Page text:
Review: The Deadbringer by E.M. Markoff

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One of my annoying traits is always having difficulty in starting a book set in a world that is unique and original. This happens more with fantasy book than science fiction. Back in my younger days, it was easy enough reading books set in Tolkien clones like Forgotten Realms or Shannara. Once I was familiar with a new world like Valdemar, for example, I would easily transition from one book to the next in the series. So for me it takes a while, sometimes with false starts but when I do manage to stick with it I can become totally absorbed in that worl. Such is the case with the new Ellderet series by E.M. Markoff.

E.M. Markoff’s The Deadbringer introduces a world that is highly original in imagination, rich in lore and scope, yet is contained in a relatively short novel of about 300 pages. Fair warning about this world, though, if you are expecting long passages of info dumps about history, lore, or the different races of this world you are in for a disappointment. It is dealt out in pieces naturally as the narrative warrants it. For the most part it allows a natural flow of dialogue. But at times a reader may be lost at the mention of a race of beings we don’t really get introduced to until later in the book. Nevertheless, this first book in a series lays out a lot of world-building and lore.

Kira is a Deadbringer, a race who can not only talk to the spirits of the dead but can raise them as well. His people were hunted to near extinction in the Purging. While working as an apprentice mortician for his uncle, his heritage is exposed and son after, he and his uncle must flee Sanctifiers, elite warriors who serve the Ascendency, the ruling power of the land.

From here the book focuses a lot on world-building and on the traveling adventures of the pursued and the pursuers. Layers of background of the world and characters are revealed along the way. Kira’s adventures will have him confront what his heritage truly is as he lost both his parents and his uncle is not a Deathbringer either. His uncle, Eutau, who has raised Kira since he was a baby holds dark secrets that are key his Kira’s past. The four Sanctifiers who pursue them have their own individual history to them. With this being the first book in a series, these personal histories are yet introductions, a sort of tease into bigger narratives yet to come.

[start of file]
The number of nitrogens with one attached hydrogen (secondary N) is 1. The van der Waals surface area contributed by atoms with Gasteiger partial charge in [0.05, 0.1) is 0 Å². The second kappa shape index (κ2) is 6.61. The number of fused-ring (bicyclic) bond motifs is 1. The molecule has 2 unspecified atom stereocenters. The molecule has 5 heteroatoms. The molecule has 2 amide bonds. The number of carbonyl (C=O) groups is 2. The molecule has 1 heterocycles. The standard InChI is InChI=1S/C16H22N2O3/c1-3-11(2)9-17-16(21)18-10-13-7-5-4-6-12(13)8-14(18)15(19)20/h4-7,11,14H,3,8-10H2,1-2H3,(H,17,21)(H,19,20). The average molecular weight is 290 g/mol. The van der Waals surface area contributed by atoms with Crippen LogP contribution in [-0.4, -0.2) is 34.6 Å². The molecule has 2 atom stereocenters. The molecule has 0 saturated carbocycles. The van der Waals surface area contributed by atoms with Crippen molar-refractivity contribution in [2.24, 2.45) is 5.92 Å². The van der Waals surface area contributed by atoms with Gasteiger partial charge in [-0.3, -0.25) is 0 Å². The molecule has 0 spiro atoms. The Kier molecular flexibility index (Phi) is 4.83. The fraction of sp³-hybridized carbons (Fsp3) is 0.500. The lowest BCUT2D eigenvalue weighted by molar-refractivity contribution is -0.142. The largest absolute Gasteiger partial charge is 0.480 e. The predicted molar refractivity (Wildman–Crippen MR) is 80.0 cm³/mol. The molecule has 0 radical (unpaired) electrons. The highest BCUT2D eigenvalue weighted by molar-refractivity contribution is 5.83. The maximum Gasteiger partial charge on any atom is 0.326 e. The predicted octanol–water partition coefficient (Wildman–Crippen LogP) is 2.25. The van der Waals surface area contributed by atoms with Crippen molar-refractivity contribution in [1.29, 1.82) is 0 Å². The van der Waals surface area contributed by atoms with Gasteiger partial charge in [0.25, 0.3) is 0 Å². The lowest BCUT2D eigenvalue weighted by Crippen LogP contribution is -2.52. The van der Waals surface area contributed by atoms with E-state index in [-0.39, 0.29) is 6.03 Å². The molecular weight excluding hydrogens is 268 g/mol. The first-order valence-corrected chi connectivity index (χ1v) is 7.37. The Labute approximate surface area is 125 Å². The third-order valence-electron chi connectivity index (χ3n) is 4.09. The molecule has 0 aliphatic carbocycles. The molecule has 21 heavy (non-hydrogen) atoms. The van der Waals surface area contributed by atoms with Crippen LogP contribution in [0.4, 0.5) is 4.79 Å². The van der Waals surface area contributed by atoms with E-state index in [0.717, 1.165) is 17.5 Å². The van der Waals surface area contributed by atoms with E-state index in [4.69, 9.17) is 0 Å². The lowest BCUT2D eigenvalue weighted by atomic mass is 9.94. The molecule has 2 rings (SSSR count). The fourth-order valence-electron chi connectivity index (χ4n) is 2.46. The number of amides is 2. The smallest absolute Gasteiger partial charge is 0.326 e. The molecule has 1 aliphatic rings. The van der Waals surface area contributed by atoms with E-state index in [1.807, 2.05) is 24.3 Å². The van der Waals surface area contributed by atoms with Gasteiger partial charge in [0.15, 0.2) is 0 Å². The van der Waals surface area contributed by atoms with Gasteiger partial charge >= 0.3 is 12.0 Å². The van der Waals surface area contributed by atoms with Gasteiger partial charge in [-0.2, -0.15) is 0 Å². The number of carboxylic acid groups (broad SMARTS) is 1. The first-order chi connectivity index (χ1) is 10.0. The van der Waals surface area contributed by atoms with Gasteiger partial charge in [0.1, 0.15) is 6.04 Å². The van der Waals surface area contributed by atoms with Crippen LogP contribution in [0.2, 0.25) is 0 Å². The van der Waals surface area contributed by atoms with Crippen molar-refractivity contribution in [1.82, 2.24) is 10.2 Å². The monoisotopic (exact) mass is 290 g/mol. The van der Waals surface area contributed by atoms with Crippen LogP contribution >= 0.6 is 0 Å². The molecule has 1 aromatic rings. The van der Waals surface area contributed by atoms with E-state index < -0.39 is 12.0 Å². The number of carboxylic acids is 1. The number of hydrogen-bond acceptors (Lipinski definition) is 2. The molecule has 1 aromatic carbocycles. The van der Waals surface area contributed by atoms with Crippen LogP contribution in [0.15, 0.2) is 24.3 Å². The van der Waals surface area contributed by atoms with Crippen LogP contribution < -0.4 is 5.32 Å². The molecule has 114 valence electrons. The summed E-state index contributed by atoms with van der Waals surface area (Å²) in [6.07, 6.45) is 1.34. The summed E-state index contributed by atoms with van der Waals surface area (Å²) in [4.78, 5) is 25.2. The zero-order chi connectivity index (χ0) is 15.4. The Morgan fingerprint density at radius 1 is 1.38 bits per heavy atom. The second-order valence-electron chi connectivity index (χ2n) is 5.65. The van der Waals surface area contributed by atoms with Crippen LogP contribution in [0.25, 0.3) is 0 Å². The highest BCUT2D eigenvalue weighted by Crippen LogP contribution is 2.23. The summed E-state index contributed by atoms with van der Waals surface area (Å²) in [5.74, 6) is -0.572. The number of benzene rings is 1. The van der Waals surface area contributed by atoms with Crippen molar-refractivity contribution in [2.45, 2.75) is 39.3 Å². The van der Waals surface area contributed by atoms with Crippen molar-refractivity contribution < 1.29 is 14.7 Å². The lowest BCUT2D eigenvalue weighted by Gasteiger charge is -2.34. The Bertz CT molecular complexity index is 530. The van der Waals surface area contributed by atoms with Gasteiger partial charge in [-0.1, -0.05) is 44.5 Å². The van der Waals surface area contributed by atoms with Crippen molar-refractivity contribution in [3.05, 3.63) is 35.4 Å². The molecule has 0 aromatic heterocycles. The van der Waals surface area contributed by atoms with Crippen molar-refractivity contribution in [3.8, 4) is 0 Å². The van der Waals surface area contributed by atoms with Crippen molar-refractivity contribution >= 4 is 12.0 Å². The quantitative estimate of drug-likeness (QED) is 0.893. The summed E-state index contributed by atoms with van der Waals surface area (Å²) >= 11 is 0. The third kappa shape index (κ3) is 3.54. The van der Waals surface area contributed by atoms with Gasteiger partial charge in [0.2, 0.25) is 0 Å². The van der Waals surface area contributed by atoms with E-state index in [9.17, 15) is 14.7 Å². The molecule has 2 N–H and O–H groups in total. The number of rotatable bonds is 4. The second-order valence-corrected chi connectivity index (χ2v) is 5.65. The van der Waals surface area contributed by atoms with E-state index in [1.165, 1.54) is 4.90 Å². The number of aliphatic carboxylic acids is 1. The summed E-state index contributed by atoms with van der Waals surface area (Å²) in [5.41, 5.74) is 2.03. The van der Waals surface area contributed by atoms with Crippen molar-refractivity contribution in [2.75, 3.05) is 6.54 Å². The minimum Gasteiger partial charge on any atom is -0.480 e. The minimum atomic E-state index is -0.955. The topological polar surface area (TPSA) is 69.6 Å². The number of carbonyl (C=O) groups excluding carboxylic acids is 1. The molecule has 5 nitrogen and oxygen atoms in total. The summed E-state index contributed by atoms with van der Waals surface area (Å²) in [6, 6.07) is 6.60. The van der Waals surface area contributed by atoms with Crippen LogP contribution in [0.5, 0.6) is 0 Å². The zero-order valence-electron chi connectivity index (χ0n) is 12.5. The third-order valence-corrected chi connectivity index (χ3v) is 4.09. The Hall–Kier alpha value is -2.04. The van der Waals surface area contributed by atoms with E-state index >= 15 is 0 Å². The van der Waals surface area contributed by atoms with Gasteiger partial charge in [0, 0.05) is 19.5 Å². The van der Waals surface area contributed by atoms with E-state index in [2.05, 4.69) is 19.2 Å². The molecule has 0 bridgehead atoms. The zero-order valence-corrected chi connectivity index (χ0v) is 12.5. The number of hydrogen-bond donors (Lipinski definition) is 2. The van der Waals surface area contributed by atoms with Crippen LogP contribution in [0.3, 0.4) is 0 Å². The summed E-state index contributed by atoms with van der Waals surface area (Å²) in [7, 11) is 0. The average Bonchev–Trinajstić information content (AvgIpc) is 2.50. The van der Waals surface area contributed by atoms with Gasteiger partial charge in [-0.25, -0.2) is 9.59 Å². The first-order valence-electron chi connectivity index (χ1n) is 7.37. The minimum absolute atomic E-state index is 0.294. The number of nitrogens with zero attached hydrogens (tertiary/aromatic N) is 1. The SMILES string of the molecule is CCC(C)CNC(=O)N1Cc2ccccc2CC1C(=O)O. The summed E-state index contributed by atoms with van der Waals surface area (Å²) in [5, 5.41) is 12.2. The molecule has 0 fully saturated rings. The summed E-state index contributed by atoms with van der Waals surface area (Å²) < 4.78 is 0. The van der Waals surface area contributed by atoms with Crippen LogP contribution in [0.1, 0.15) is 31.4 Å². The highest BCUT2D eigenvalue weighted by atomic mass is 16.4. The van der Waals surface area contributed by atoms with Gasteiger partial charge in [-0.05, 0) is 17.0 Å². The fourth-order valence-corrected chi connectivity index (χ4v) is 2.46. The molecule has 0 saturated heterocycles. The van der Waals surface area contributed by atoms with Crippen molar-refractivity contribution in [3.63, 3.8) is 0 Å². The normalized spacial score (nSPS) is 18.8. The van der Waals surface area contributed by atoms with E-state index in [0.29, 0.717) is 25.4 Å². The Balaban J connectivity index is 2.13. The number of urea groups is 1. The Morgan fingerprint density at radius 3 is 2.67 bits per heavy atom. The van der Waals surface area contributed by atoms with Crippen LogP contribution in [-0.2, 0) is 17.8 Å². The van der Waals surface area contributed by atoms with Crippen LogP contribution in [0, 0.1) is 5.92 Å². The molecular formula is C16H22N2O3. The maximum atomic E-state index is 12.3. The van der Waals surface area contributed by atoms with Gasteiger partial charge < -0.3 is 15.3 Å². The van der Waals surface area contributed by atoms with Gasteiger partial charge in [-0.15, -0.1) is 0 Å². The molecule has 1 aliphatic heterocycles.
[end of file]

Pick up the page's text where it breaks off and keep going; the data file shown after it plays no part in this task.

The world that E.M. Markoff creates is very diverse and populated with distinct races such as the Ro’Erden a race, distinguished by their gray skin, taloned fingers, and horns, that once invaded the land and were defeated  by the Deadbringers. The Katarus are a warrior race some of whom can forge weapons from their blood. Now how cool is that?

The only real negatives I have is that as the book really gets going with many pieces and characters coming together we have to wait for the next book. This book will that draw you in and leaves you clamoring for more. There is definitely much more to explore in this world and I can’ wait to dive back in with the next book which is due in 2019.

There is a prequel novella, To Nurture & Kill,  that is supposed to serve as a prequel. but until then, keep your eyes and feeds open for E.M. Markoff’s second novel The Faceless God.

Note, though it is currently at a nice price on Amazon Kindle, the print edition is beautifully done with interior artwork not in the ebook.

Further Reference

Author’s Website

The World of Ellderet

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